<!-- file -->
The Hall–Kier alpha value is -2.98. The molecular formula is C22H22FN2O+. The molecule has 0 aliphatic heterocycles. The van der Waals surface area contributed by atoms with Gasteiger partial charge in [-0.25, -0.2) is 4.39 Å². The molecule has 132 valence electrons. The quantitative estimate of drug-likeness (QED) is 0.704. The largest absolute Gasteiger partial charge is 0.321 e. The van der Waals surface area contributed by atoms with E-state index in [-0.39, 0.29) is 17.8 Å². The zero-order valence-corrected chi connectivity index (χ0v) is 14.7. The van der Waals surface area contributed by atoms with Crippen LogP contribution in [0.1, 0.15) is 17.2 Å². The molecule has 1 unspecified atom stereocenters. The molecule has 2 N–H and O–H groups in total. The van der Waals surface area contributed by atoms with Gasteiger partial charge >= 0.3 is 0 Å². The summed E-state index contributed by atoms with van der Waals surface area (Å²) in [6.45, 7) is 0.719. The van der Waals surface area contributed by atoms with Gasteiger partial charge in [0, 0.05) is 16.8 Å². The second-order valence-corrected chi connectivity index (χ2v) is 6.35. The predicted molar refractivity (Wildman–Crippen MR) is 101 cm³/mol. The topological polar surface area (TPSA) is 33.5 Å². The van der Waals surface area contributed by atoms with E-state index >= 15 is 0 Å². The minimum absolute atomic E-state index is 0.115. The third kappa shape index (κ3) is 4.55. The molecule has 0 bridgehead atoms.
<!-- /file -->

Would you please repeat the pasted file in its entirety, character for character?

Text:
The Hall–Kier alpha value is -2.98. The molecular formula is C22H22FN2O+. The molecule has 0 aliphatic heterocycles. The van der Waals surface area contributed by atoms with Gasteiger partial charge in [-0.25, -0.2) is 4.39 Å². The molecule has 132 valence electrons. The quantitative estimate of drug-likeness (QED) is 0.704. The largest absolute Gasteiger partial charge is 0.321 e. The van der Waals surface area contributed by atoms with E-state index in [-0.39, 0.29) is 17.8 Å². The zero-order valence-corrected chi connectivity index (χ0v) is 14.7. The van der Waals surface area contributed by atoms with Crippen LogP contribution in [0.1, 0.15) is 17.2 Å². The molecule has 1 unspecified atom stereocenters. The molecule has 2 N–H and O–H groups in total. The van der Waals surface area contributed by atoms with Gasteiger partial charge >= 0.3 is 0 Å². The summed E-state index contributed by atoms with van der Waals surface area (Å²) in [6.45, 7) is 0.719. The van der Waals surface area contributed by atoms with Gasteiger partial charge in [0, 0.05) is 16.8 Å². The second-order valence-corrected chi connectivity index (χ2v) is 6.35. The predicted molar refractivity (Wildman–Crippen MR) is 101 cm³/mol. The topological polar surface area (TPSA) is 33.5 Å². The van der Waals surface area contributed by atoms with E-state index >= 15 is 0 Å². The minimum absolute atomic E-state index is 0.115. The third kappa shape index (κ3) is 4.55. The molecule has 0 bridgehead atoms.